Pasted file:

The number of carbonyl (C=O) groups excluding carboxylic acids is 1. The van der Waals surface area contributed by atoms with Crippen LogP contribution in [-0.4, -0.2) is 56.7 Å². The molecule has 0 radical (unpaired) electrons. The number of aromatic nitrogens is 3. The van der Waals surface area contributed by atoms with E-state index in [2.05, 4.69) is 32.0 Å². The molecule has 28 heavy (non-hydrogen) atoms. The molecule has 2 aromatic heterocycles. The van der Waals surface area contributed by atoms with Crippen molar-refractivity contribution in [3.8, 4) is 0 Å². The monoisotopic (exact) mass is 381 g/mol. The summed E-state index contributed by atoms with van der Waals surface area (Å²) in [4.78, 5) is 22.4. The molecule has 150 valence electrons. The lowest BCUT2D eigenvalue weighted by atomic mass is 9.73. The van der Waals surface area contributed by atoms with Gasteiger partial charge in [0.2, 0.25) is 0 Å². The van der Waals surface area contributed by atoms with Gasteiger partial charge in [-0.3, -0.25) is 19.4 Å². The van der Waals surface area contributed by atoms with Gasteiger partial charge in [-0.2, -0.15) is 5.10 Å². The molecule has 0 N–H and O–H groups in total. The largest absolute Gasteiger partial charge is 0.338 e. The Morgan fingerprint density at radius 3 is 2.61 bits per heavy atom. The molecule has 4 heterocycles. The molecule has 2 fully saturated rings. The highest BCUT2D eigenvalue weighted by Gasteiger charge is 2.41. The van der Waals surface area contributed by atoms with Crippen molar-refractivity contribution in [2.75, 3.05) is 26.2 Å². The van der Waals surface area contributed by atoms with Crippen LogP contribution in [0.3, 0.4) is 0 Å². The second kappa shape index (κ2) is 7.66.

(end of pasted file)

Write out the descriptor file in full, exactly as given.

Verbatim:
The number of carbonyl (C=O) groups excluding carboxylic acids is 1. The van der Waals surface area contributed by atoms with Crippen LogP contribution in [-0.4, -0.2) is 56.7 Å². The molecule has 0 radical (unpaired) electrons. The number of aromatic nitrogens is 3. The van der Waals surface area contributed by atoms with E-state index in [2.05, 4.69) is 32.0 Å². The molecule has 28 heavy (non-hydrogen) atoms. The molecule has 2 aromatic heterocycles. The van der Waals surface area contributed by atoms with Crippen molar-refractivity contribution in [3.8, 4) is 0 Å². The monoisotopic (exact) mass is 381 g/mol. The summed E-state index contributed by atoms with van der Waals surface area (Å²) in [4.78, 5) is 22.4. The molecule has 150 valence electrons. The lowest BCUT2D eigenvalue weighted by atomic mass is 9.73. The van der Waals surface area contributed by atoms with Gasteiger partial charge in [0.2, 0.25) is 0 Å². The van der Waals surface area contributed by atoms with Gasteiger partial charge in [-0.3, -0.25) is 19.4 Å². The van der Waals surface area contributed by atoms with Gasteiger partial charge in [-0.2, -0.15) is 5.10 Å². The molecule has 0 N–H and O–H groups in total. The largest absolute Gasteiger partial charge is 0.338 e. The Morgan fingerprint density at radius 3 is 2.61 bits per heavy atom. The molecule has 4 heterocycles. The molecule has 2 fully saturated rings. The highest BCUT2D eigenvalue weighted by Gasteiger charge is 2.41. The van der Waals surface area contributed by atoms with Crippen molar-refractivity contribution in [2.75, 3.05) is 26.2 Å². The van der Waals surface area contributed by atoms with Crippen LogP contribution in [0.3, 0.4) is 0 Å². The second kappa shape index (κ2) is 7.66.